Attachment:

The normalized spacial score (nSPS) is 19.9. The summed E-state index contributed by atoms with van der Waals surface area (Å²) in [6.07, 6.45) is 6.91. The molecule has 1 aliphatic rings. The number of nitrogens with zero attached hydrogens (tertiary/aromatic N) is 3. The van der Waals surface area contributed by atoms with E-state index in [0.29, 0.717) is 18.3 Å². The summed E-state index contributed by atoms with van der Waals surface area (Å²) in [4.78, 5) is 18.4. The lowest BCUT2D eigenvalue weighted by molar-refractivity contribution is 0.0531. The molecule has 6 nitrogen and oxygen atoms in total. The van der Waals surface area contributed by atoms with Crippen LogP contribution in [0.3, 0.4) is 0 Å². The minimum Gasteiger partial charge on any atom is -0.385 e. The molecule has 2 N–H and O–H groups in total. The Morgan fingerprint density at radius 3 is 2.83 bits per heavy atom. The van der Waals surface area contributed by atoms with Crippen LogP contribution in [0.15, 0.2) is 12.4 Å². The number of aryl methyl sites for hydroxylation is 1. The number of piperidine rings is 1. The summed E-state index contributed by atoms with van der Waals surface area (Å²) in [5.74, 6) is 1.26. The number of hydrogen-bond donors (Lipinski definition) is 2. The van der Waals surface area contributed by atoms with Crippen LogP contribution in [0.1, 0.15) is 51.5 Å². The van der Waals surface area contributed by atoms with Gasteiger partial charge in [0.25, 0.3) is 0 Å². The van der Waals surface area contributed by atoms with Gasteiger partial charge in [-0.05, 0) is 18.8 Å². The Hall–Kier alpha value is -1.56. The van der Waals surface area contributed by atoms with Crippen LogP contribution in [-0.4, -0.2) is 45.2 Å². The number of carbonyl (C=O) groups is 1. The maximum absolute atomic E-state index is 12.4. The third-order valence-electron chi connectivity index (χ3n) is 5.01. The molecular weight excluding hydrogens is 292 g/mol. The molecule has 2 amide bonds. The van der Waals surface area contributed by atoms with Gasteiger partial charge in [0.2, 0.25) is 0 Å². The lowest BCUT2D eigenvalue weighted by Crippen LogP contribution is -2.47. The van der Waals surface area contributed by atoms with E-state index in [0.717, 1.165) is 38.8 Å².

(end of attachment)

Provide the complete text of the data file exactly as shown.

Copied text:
The normalized spacial score (nSPS) is 19.9. The summed E-state index contributed by atoms with van der Waals surface area (Å²) in [6.07, 6.45) is 6.91. The molecule has 1 aliphatic rings. The number of nitrogens with zero attached hydrogens (tertiary/aromatic N) is 3. The van der Waals surface area contributed by atoms with E-state index in [0.29, 0.717) is 18.3 Å². The summed E-state index contributed by atoms with van der Waals surface area (Å²) in [4.78, 5) is 18.4. The lowest BCUT2D eigenvalue weighted by molar-refractivity contribution is 0.0531. The molecule has 6 nitrogen and oxygen atoms in total. The van der Waals surface area contributed by atoms with Crippen LogP contribution in [0.3, 0.4) is 0 Å². The minimum Gasteiger partial charge on any atom is -0.385 e. The molecule has 2 N–H and O–H groups in total. The Morgan fingerprint density at radius 3 is 2.83 bits per heavy atom. The van der Waals surface area contributed by atoms with Crippen LogP contribution in [0.15, 0.2) is 12.4 Å². The number of aryl methyl sites for hydroxylation is 1. The number of piperidine rings is 1. The summed E-state index contributed by atoms with van der Waals surface area (Å²) in [5.74, 6) is 1.26. The number of hydrogen-bond donors (Lipinski definition) is 2. The van der Waals surface area contributed by atoms with Crippen LogP contribution in [0.1, 0.15) is 51.5 Å². The van der Waals surface area contributed by atoms with Gasteiger partial charge in [0.25, 0.3) is 0 Å². The van der Waals surface area contributed by atoms with Gasteiger partial charge in [-0.05, 0) is 18.8 Å². The Hall–Kier alpha value is -1.56. The van der Waals surface area contributed by atoms with Crippen LogP contribution in [-0.4, -0.2) is 45.2 Å². The number of carbonyl (C=O) groups is 1. The maximum absolute atomic E-state index is 12.4. The third-order valence-electron chi connectivity index (χ3n) is 5.01. The molecular weight excluding hydrogens is 292 g/mol. The molecule has 2 amide bonds. The van der Waals surface area contributed by atoms with Gasteiger partial charge in [0.2, 0.25) is 0 Å². The lowest BCUT2D eigenvalue weighted by Crippen LogP contribution is -2.47. The van der Waals surface area contributed by atoms with E-state index in [0.717, 1.165) is 38.8 Å².